A balloon game some Durango High School athletes played during a pep rally Friday has riled some students and parents over its inappropriate nature, prompting the principal to email an apology to parents.
During the activity, male students held inflated balloons on their laps and chests while female students either sat or laid on top of them and bounced up and down in attempt to pop them. A student shared a video of the game on Snapchat, a social media platform that allows videos to be posted by location.
The sexualized nature of the game upset a parent who learned about it from her daughter, a DHS student.
“There are so many other things you can do at a pep assembly to get kids excited,” said the parent, who asked to remain anonymous to avoid backlash against her daughter. She said school staff should have stepped in to prevent the activity from taking place.
The parent said her daughter was also upset about the game.
The game took place during the Unified/Spring Sports assembly, DHS Principal Jon Hoerl said in a letter to parents. Seniors representing each sport participated in the balloon game, he wrote. He acknowledged that many “questioned the appropriateness.”
“I apologize for any discomfort resulting from this event and appreciate your patience while I conduct a thorough investigation,” he wrote.
Sexual Assault Services Organization Executive Director Maura Doherty Demko said she was disappointed to learn the game was played.
“Things that appear benign are those pieces that open the ground for more severe harassment – eventually assault, because it’s played off as a joke,” Demko said.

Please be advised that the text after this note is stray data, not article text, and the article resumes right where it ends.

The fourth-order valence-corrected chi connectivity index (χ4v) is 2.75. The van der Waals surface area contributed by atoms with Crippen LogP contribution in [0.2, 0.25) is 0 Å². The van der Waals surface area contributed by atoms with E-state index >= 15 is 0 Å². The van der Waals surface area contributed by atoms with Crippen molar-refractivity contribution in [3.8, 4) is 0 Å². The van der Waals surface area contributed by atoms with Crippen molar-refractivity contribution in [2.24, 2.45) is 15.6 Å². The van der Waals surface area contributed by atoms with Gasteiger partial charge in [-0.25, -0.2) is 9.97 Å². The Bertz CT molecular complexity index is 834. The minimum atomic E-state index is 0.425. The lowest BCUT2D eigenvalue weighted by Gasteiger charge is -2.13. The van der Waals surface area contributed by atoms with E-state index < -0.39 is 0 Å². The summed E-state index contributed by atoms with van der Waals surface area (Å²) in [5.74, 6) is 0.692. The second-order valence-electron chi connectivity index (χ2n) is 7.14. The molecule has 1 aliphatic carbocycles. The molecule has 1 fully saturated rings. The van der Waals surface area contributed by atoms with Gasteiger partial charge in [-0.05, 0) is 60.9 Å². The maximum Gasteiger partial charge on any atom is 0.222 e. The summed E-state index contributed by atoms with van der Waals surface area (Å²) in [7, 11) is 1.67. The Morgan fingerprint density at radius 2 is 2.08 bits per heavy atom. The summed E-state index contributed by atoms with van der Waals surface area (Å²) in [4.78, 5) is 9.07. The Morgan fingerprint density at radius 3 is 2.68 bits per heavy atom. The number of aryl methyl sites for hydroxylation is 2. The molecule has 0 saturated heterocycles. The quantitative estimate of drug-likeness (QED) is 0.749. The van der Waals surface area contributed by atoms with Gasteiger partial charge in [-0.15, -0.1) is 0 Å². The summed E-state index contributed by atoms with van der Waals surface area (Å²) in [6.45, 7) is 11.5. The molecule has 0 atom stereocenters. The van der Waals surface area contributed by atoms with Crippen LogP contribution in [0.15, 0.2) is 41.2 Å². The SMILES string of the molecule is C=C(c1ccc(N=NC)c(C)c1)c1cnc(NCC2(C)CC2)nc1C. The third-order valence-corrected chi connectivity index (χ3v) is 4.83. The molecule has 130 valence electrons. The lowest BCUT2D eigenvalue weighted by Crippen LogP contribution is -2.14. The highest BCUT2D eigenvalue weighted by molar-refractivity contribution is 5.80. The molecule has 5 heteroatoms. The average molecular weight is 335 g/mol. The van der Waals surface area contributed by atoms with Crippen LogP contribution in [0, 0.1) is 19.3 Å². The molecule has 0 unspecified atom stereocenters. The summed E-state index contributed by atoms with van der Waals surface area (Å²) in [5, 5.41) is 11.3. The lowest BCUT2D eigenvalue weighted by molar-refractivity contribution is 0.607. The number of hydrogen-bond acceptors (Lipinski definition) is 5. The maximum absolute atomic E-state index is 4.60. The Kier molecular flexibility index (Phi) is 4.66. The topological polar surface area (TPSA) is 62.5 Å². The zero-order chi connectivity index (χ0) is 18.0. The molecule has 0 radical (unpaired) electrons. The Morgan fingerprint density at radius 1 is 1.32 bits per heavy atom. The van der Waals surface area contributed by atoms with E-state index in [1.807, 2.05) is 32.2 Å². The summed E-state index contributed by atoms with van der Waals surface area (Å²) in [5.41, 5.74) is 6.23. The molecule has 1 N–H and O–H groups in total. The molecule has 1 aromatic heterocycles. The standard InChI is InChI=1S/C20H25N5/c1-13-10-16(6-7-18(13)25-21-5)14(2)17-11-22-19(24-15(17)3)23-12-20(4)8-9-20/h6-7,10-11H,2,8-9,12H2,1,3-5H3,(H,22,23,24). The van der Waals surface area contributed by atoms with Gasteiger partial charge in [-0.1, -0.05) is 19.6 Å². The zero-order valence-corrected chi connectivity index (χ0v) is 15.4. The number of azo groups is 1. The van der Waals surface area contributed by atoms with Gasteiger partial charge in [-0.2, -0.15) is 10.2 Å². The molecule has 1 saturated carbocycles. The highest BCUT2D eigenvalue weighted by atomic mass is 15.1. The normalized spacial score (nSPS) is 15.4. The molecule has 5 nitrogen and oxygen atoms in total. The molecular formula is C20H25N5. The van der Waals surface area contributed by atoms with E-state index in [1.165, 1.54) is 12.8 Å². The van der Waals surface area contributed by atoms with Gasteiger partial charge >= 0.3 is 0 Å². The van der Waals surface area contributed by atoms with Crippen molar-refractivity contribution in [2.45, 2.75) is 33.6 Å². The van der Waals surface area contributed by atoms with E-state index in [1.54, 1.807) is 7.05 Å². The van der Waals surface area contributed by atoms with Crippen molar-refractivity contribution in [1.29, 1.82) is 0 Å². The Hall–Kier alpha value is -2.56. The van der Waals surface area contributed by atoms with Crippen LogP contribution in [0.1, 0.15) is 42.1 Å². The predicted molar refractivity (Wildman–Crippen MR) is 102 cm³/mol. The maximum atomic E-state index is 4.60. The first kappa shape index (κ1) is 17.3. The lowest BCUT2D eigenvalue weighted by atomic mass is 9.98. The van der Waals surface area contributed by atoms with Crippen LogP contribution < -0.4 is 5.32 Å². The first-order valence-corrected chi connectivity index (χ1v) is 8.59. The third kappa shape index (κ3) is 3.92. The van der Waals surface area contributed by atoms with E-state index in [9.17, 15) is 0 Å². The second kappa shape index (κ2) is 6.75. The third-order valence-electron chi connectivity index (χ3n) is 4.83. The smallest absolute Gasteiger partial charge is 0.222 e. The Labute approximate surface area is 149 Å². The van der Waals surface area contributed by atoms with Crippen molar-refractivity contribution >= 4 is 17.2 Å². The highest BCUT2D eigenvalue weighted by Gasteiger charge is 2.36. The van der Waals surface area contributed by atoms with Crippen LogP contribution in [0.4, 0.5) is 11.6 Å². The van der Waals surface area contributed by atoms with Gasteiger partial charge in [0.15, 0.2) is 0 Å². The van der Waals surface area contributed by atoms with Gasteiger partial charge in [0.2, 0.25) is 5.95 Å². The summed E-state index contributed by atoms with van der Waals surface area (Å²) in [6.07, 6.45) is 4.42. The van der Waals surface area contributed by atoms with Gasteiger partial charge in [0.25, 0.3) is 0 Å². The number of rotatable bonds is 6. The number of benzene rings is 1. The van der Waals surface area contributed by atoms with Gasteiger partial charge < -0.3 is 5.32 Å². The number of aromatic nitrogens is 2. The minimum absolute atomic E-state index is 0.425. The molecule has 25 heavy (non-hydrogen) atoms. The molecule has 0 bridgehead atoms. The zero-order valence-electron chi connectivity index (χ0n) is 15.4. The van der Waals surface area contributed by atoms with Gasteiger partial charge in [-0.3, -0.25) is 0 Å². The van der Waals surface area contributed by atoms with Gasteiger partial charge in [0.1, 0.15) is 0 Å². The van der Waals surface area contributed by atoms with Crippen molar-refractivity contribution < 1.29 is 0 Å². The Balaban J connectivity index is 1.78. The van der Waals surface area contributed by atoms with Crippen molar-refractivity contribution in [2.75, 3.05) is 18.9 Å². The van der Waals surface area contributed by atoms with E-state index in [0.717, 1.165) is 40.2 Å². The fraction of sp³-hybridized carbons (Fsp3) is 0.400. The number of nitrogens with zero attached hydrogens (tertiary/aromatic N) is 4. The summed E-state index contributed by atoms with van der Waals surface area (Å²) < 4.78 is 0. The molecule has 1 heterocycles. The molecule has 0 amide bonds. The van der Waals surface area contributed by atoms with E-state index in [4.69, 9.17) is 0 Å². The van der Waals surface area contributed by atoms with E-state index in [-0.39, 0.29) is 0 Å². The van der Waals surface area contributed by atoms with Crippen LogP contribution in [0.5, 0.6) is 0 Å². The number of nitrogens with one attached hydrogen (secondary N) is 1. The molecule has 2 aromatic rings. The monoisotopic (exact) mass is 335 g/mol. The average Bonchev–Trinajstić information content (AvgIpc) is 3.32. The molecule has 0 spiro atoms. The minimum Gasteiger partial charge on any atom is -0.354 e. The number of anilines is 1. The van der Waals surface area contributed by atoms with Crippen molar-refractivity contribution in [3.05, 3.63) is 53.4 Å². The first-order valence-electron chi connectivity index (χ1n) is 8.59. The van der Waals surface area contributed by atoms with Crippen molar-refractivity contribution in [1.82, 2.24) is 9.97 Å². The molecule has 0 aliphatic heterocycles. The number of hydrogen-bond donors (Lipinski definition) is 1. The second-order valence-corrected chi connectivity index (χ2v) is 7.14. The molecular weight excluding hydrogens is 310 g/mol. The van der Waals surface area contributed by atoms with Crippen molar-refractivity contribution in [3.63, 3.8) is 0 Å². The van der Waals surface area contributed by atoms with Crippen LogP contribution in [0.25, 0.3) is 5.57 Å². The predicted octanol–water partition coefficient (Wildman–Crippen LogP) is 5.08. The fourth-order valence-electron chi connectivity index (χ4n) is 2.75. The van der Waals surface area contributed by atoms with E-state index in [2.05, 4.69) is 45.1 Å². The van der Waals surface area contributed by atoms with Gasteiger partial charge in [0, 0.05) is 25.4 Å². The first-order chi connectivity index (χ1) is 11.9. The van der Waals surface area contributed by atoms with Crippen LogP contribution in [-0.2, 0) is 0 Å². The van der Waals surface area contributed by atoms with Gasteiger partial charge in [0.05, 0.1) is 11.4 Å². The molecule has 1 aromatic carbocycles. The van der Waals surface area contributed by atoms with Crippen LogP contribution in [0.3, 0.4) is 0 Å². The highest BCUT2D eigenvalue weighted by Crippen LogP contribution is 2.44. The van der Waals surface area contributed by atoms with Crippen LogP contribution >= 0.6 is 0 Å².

SASO works with Durango School District 9-R to provide education about sexual consent and respect, she said.
“I know that 9-R is a huge advocate of teaching boundaries, teaching consent and teaching respect, so to me this is conflicting,” she said.
Fort Lewis College senior Matisse Monty said she can understand the argument by people who say it was an innocent game and that some may dismiss it as harmless. However, the fact that the activity wasn’t questioned before it was played illustrates how rape culture is normalized, said Monty, a public health and sociology major, who educates her peers about sex.
“I don’t think we want to be a society or a community that finds that it’s acceptable and isn’t sensitive to these issues,” she said of normalizing rape culture. Rape culture is an environment where sexual violence is acceptable.
Julie Popp, 9-R spokeswoman, said the district is investigating the situation and will address issues appropriately and according to district policy. The district is also communicating with parents, she said.
“While we know that assemblies are great peer networking and school engagement events, we do not condone activities that don’t support our educational mission,” she said.
Jessica Wheeler, a member of the Durango High School’s accountability committee, said she could not comment about what took place because she was not familiar with it. But she said she plans to ask about how it was handled at the committee’s next meeting.
“I have a lot of confidence in Jon Hoerl that he will follow up and make sure the situation is reviewed and handled,” she said.